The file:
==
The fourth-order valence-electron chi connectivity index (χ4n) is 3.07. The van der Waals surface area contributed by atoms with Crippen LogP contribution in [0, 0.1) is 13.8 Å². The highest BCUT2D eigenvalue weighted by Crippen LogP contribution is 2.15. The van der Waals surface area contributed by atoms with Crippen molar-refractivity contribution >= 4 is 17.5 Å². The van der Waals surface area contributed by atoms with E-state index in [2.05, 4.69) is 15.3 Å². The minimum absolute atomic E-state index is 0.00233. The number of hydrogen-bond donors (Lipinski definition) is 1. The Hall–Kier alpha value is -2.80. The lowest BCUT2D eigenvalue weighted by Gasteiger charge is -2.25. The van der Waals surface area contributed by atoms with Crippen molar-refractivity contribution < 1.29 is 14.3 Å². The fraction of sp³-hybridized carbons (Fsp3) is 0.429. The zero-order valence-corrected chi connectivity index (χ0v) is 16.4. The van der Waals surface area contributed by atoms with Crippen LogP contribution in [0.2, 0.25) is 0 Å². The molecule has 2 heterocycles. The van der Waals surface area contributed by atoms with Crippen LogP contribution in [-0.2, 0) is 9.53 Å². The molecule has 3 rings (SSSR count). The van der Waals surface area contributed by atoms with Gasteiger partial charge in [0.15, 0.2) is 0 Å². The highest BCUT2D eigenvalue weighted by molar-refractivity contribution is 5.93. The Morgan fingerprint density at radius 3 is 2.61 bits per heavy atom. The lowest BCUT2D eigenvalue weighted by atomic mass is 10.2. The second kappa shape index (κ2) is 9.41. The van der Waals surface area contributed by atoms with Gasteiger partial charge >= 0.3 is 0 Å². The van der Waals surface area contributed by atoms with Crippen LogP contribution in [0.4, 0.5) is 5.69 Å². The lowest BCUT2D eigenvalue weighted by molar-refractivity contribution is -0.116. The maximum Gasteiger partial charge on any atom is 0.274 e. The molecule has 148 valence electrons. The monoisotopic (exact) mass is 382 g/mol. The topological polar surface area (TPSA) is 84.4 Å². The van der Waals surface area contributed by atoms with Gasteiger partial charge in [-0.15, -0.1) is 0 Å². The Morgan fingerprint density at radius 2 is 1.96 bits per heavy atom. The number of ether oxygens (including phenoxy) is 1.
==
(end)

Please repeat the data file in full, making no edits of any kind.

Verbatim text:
The fourth-order valence-electron chi connectivity index (χ4n) is 3.07. The van der Waals surface area contributed by atoms with Crippen LogP contribution in [0, 0.1) is 13.8 Å². The highest BCUT2D eigenvalue weighted by Crippen LogP contribution is 2.15. The van der Waals surface area contributed by atoms with Crippen molar-refractivity contribution >= 4 is 17.5 Å². The van der Waals surface area contributed by atoms with E-state index in [2.05, 4.69) is 15.3 Å². The minimum absolute atomic E-state index is 0.00233. The number of hydrogen-bond donors (Lipinski definition) is 1. The Hall–Kier alpha value is -2.80. The lowest BCUT2D eigenvalue weighted by Gasteiger charge is -2.25. The van der Waals surface area contributed by atoms with Crippen molar-refractivity contribution < 1.29 is 14.3 Å². The fraction of sp³-hybridized carbons (Fsp3) is 0.429. The zero-order valence-corrected chi connectivity index (χ0v) is 16.4. The van der Waals surface area contributed by atoms with Crippen LogP contribution in [0.2, 0.25) is 0 Å². The molecule has 2 heterocycles. The van der Waals surface area contributed by atoms with Crippen LogP contribution in [-0.2, 0) is 9.53 Å². The molecule has 3 rings (SSSR count). The van der Waals surface area contributed by atoms with Gasteiger partial charge in [0.15, 0.2) is 0 Å². The highest BCUT2D eigenvalue weighted by molar-refractivity contribution is 5.93. The Morgan fingerprint density at radius 3 is 2.61 bits per heavy atom. The lowest BCUT2D eigenvalue weighted by atomic mass is 10.2. The second kappa shape index (κ2) is 9.41. The van der Waals surface area contributed by atoms with Gasteiger partial charge >= 0.3 is 0 Å². The van der Waals surface area contributed by atoms with Crippen LogP contribution in [0.4, 0.5) is 5.69 Å². The lowest BCUT2D eigenvalue weighted by molar-refractivity contribution is -0.116. The maximum Gasteiger partial charge on any atom is 0.274 e. The molecule has 148 valence electrons. The monoisotopic (exact) mass is 382 g/mol. The topological polar surface area (TPSA) is 84.4 Å². The van der Waals surface area contributed by atoms with Gasteiger partial charge in [-0.15, -0.1) is 0 Å². The Morgan fingerprint density at radius 2 is 1.96 bits per heavy atom. The number of ether oxygens (including phenoxy) is 1.